A new program aimed at building new behavioral health treatment facilities across the state is now in full swing. The Washington State Department of Commerce is now accepting applications for $20 million in competitive grants to local community hospitals and behavioral health service providers, and has begun directing an additional $49.5 million to a list of projects approved by the Legislature.
This funding is part of more than $117 million 2019 capital investment package that advances Gov. Jay Inslee’s five-year plan to transform Washington’s mental health system by emphasizing community-based care over civil patient placements in the state’s large hospitals.
“Washington is transforming the way we treat people with mental health challenges and substance use disorders,” Inslee said. “Not every patient needs to be in a psychiatric hospital, but they still need some kind care. This funding will help build up our network of community-based care so we can provide the right kinds of treatment and recovery options that patients and their families need.”
The governor and the Legislature have been working on a bipartisan basis to shift away from a system based on two large psychiatric hospitals to a community-based system with smaller facilities that are uniquely suited to the needs of individual patients. The Legislature approved funding to expand discharge placements for individuals who no longer need a hospital level of care, new substance use disorder treatment facilities and create new facility types for individuals who no longer need treatment but who have high behavioral health needs.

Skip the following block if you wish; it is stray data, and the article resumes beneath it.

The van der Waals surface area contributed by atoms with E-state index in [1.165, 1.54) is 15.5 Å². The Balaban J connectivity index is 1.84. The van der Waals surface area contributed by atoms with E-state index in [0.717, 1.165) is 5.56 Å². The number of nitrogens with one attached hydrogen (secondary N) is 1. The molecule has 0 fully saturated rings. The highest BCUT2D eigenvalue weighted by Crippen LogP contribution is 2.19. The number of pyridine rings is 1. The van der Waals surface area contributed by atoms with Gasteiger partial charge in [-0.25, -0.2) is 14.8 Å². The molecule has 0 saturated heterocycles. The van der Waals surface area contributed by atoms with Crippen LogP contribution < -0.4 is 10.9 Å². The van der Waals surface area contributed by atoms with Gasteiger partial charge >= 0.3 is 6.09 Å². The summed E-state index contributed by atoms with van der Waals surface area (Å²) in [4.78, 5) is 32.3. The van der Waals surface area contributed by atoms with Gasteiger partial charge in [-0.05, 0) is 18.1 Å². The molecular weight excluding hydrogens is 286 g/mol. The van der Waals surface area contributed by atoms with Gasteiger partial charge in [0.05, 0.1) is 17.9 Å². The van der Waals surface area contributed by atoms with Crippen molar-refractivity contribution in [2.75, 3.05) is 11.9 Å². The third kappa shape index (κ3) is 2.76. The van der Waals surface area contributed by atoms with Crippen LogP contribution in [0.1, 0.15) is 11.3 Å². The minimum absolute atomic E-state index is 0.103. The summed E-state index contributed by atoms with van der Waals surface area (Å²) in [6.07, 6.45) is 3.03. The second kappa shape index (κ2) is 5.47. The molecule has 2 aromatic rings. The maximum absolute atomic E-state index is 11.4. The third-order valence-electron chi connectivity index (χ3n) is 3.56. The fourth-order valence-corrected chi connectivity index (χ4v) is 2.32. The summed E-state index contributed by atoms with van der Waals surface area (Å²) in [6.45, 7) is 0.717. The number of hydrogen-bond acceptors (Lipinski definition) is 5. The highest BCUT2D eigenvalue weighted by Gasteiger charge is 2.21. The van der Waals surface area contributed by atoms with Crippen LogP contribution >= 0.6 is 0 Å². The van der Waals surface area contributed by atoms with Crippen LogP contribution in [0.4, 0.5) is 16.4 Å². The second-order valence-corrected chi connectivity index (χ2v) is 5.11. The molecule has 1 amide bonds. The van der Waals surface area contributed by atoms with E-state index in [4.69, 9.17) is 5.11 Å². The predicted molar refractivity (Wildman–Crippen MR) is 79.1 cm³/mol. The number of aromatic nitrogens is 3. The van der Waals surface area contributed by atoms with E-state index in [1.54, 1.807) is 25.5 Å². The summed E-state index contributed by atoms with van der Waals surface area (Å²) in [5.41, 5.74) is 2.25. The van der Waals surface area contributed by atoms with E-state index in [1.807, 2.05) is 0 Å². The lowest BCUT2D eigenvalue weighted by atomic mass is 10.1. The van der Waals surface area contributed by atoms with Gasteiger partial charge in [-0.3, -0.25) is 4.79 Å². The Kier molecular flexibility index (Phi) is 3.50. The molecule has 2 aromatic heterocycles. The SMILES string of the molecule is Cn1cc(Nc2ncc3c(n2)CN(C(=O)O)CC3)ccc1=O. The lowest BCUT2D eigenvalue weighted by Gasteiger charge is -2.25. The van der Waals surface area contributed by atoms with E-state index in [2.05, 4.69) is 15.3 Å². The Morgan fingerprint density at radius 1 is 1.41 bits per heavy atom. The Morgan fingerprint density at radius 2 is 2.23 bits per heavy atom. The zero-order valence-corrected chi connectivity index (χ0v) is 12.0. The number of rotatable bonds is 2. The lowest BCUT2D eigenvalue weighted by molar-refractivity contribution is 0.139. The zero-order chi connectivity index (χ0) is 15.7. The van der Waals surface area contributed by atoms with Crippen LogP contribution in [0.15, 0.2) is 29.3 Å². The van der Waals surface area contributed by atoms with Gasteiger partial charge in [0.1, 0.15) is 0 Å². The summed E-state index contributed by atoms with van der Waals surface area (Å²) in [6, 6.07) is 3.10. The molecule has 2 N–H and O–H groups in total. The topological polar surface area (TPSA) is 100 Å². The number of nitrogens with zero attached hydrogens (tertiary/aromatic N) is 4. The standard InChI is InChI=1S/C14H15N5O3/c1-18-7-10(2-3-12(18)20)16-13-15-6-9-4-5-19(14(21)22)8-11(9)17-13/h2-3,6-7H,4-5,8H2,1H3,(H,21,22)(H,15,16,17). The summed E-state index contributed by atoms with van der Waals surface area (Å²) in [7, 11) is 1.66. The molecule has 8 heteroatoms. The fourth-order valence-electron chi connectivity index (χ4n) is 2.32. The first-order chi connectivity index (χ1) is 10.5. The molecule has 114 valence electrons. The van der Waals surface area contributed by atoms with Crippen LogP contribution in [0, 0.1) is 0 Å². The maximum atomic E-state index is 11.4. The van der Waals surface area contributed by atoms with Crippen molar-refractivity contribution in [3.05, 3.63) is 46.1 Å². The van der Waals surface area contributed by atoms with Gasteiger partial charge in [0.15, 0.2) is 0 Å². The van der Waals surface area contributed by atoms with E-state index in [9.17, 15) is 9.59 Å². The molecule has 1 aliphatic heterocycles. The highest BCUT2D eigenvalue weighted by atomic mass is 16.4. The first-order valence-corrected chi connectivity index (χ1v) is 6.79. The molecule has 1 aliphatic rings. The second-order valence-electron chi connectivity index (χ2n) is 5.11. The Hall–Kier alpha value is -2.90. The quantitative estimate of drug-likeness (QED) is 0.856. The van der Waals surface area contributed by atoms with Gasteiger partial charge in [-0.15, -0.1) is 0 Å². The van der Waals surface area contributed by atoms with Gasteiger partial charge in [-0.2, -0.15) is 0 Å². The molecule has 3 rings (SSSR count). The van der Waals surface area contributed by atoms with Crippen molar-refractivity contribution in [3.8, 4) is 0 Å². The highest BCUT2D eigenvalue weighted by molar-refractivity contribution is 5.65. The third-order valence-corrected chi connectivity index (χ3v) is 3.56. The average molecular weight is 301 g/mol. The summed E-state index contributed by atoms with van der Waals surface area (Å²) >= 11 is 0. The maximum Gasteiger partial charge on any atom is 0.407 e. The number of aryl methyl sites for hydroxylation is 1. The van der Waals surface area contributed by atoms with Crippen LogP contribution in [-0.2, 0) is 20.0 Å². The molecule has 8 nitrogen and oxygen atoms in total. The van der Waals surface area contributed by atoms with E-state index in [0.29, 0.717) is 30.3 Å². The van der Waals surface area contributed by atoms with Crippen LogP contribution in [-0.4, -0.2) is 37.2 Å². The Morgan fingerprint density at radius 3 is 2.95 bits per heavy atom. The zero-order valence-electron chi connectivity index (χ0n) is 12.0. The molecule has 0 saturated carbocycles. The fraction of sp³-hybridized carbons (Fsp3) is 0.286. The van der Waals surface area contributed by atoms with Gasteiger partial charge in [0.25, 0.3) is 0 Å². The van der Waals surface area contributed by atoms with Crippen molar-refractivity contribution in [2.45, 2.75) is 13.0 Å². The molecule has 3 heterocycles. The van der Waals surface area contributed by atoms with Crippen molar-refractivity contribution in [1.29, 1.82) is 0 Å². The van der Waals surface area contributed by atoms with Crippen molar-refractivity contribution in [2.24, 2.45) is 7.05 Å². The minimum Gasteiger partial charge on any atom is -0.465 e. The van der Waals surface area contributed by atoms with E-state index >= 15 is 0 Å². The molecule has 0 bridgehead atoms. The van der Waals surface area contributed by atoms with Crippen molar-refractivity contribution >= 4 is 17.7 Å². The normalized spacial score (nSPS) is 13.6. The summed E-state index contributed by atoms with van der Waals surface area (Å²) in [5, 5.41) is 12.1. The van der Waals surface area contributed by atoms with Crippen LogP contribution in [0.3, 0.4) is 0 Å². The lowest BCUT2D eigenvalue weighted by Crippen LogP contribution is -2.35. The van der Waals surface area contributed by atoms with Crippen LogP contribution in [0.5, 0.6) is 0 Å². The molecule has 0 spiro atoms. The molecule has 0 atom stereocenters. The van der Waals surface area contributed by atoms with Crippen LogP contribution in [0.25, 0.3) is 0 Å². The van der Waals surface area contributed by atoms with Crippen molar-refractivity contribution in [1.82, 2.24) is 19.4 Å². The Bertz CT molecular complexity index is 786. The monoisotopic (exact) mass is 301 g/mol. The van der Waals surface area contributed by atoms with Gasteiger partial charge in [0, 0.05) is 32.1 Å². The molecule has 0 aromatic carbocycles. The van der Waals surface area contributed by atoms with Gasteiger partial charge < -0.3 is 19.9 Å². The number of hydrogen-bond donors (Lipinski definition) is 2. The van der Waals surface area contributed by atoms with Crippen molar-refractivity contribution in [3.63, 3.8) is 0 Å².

This new capital facilities program, managed by Commerce, is guided by a multi-agency advisory group. This includes the Department of Social and Health Services, Department of Health, Washington State Health Care Authority and several other stakeholders that represent community services and care organizations.
Four specific programs have grants available in this initial funding round:
- $10 million for residential centers serving adults needing long-term dementia care placement outside of state psychiatric hospitals.
- $4 million for at least two facilities for long-term placement of patients discharged or diverted from state psychiatric hospitals.
- $4 million for at least two facilities with secure withdrawal management and stabilization treatment.
- $2 million to increase behavioral health services for children and minor youth, with a priority on outreach and treatment for youth dealing with mental health and social isolation issues.
Commerce will administer a total of $69 million in competitive grants over the biennium.
Commerce Director Lisa Brown said these funds are crucial in providing strong behavioral health services.
“This funding strengthens communities by building their capacity to serve children, young people and adults in need closer to home," Brown said. “Taking patients far away from family, friends and support systems to treat mental health and substance use disorders is less effective and more expensive.”